Academic journal article Michigan Law Review

Gossip and Gore: A Ghoulish Journey into a Philosophical Thicket

Academic journal article Michigan Law Review

Gossip and Gore: A Ghoulish Journey into a Philosophical Thicket

Article excerpt

GOSSIP AND GORE: A GHOULISH JOURNEY INTO A PHILOSOPHICAL THICKET

DEFAMING THE DEAD. By Don Herzog. New Haven and London: Yale University Press. 2017. Pp. xii, 266. $40.

Professor Don Herzog1 engages in two main pursuits with his entertaining book Defaming the Dead. His first pursuit is philosophical. He argues that the dead can be harmed by events that take place after their death. His second pursuit is political in that it argues for tort reform. More specifically, he wants a decedent's estate to be able to sue for defamatory statements made after her death. Herzog links these pursuits together. He wants this bit of tort reform to be structured such that it vindicates the idea that the dead are harmed by posthumous defamation.

The most fascinating parts of the book attempt to draw out our intuitions about posthumous harms by offering vivid accounts of gossip and gore. Would a set of siblings do something wrong if they published an obituary for their mother that said, "[S]he neglected and abused her small children .... Everyone she met, adult or child was tortured by her cruelty . . . ."?2 Assuming for the moment that these claims were false, did the siblings wrong their mother? An attendant at the local morgue has sex with your daughter's corpse (p. 211). Did the attendant harm the daughter, her father, or both?

As disturbing as these accounts are, Herzog's prose makes the resulting discussions disturbingly captivating. The descriptions are like train wrecks (sometimes literally about train wrecks (pp. 195-97)) in that you will not be able to look away. Herzog uses these accounts, along with a series of dialogues with a skeptical interlocutor, to put pressure on the idea that the dead are beyond all harm. Throughout his book, Herzog uses examples from case law, art, and literature to illustrate his claims.3 I'll use different cultural sources to illustrate mine, like Game of Thrones, Star Trek, House of Cards, and Soylent Green.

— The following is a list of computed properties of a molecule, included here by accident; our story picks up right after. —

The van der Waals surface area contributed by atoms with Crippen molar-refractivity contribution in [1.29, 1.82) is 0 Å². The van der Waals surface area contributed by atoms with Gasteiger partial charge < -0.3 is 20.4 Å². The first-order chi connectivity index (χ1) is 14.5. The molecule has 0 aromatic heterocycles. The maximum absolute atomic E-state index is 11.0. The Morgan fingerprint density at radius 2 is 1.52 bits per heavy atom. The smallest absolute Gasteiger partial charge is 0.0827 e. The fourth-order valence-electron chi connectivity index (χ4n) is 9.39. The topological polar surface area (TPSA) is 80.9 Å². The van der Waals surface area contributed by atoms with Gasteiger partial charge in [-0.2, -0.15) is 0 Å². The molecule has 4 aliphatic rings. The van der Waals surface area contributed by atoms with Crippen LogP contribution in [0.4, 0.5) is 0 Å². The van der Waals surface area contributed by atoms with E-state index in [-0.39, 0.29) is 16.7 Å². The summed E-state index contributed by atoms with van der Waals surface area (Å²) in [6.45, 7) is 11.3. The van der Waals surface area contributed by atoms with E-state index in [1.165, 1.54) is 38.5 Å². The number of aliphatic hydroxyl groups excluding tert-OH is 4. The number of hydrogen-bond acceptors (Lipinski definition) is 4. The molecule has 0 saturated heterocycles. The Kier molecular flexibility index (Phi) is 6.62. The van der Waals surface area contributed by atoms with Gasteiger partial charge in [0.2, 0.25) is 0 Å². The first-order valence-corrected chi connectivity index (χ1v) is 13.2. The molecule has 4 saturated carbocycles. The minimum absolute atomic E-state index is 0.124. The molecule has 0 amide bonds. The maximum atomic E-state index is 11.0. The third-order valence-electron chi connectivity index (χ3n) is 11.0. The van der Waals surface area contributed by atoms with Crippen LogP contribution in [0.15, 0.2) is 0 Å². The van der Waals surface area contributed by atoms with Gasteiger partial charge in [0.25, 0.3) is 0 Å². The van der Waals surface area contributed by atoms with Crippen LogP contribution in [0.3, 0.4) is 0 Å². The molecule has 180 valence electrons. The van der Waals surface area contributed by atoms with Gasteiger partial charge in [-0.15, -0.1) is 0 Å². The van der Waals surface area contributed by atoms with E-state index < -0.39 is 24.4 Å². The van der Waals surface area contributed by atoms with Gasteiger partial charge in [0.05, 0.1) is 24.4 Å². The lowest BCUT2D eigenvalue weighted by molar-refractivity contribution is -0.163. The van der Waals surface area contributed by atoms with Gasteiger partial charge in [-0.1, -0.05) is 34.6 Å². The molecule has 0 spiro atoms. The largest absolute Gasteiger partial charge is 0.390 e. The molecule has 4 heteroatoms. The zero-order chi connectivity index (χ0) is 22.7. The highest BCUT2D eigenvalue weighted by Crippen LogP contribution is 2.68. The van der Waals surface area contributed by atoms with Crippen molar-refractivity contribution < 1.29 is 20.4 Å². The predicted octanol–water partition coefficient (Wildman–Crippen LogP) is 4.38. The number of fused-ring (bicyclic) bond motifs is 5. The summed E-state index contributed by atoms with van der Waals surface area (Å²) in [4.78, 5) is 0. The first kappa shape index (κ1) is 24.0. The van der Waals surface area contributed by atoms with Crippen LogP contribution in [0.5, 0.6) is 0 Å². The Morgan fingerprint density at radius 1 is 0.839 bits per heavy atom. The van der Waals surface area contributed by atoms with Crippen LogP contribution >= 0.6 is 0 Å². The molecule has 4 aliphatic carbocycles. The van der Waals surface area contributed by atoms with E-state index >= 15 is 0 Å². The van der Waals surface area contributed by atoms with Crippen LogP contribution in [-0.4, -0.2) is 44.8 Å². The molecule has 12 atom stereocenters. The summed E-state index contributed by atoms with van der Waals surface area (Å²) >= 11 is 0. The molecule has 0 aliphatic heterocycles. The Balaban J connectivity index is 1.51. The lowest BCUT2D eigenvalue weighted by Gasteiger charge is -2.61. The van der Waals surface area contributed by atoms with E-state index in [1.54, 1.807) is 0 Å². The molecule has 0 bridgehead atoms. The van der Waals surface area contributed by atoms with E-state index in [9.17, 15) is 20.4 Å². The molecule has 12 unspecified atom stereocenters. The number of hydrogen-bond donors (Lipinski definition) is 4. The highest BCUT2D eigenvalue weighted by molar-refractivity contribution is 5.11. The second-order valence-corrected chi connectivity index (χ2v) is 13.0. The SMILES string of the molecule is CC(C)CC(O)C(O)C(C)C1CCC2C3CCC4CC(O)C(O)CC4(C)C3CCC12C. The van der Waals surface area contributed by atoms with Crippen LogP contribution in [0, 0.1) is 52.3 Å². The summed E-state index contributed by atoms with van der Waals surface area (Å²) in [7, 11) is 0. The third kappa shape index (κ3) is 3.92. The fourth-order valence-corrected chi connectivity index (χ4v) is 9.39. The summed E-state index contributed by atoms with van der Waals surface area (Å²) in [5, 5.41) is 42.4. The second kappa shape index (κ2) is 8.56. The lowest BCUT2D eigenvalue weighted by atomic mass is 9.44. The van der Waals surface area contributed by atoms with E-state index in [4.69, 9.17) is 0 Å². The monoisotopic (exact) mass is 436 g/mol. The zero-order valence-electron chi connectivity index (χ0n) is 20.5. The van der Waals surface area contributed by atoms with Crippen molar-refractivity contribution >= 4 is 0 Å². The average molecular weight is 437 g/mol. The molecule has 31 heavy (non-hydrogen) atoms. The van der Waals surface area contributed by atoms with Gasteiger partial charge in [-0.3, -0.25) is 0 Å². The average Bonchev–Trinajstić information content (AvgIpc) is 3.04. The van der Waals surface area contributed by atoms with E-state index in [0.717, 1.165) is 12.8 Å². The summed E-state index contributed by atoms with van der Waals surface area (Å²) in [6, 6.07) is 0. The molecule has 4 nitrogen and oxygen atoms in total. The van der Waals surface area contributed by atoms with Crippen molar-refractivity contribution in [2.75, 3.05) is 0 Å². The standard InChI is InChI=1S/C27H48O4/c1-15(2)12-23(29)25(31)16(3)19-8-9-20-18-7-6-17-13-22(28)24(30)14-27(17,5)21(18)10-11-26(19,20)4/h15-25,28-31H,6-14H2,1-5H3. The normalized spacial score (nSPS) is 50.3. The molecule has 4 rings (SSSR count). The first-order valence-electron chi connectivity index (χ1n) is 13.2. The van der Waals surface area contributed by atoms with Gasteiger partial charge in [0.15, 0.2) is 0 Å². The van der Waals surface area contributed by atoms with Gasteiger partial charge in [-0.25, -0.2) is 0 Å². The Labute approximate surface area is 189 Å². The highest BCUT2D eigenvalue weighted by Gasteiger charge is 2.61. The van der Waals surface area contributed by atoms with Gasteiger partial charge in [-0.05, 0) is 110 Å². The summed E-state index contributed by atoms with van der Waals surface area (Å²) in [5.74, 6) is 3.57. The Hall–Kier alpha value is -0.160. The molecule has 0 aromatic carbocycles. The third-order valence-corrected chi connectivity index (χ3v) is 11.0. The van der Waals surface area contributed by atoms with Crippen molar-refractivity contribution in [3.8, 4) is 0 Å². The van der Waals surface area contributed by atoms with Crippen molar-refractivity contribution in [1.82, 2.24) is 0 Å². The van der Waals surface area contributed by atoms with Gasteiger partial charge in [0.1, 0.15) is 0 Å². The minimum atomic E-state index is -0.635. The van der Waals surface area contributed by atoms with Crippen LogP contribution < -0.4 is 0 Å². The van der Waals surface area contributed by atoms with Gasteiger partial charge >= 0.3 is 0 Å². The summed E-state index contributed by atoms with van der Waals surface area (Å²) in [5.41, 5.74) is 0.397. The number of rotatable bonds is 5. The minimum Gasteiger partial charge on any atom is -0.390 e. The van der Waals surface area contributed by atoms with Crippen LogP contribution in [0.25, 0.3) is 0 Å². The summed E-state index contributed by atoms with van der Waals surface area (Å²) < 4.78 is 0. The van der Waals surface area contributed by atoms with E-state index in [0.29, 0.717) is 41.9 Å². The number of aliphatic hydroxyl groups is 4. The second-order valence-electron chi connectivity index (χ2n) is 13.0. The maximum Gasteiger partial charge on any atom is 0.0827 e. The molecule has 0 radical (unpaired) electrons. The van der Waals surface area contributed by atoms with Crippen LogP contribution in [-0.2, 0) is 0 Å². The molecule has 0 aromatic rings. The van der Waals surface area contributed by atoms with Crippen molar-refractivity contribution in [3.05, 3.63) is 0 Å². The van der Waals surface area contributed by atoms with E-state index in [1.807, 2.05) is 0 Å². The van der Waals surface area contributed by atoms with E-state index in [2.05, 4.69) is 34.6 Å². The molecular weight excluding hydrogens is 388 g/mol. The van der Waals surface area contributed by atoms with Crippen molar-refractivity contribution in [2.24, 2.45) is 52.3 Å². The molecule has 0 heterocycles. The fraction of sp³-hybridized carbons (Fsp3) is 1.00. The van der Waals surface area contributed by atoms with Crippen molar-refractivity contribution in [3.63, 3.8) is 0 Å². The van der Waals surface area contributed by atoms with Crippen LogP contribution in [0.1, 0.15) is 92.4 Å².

Part I of this Review sets the stage with some background about the relevant philosophical issues. Part II discusses Herzog's attempts to undermine what he calls the oblivion thesis. Under this view, nothing that occurs after our death can affect us (p. 26). Herzog launches two main attacks against this view. I'll call them the descriptive attack and the self-reflective attack. Section II.A discusses the descriptive attack, which claims that "we don't accept the oblivion thesis and neither does the law" (p. 220). But the book doesn't substantiate that bold claim. Luckily, a milder claim is also consistent with Herzog's ultimate goal-namely, that our laws and practices are equivocal about posthumous harms, and so the oblivion thesis should not be a trump card that cuts off debate about creating a cause of action for posthumous defamation. Section II.B discusses the self-reflective attack. These portions of the book tell the lurid stories about horribly personal (and sometimes defamatory) attacks on one's character, and even more horribly disturbing corpse desecrations. Herzog asks his skeptic-who is committed to the oblivion thesis-to explain why the deceased's relatives feel emotional distress when their dearly beloved's body is torn, tattered, and scattered by a train (p. 210). His skeptic is flummoxed. He perhaps thinks to himself, "If the deceased wasn't harmed by the train, then why do the relatives care?" The skeptic's only explanation-according to Herzog-is that the relatives' distress is a "brute psychological fact."4 Herzog then argues that this is an inadequate explanation and offers a more straightforward one: the relatives think that the dead have been harmed (pp. 84, 210, 213). Herzog offers readers only two options-side with his skeptic and view the decedent's relatives as irrational, or embrace posthumous harms. But Herzog's skeptic at times sounds a bit like Star Trek's Spock, viewing silly humans and only being able to say, "Fascinating!"5 Perhaps we should consult a second skeptic. …

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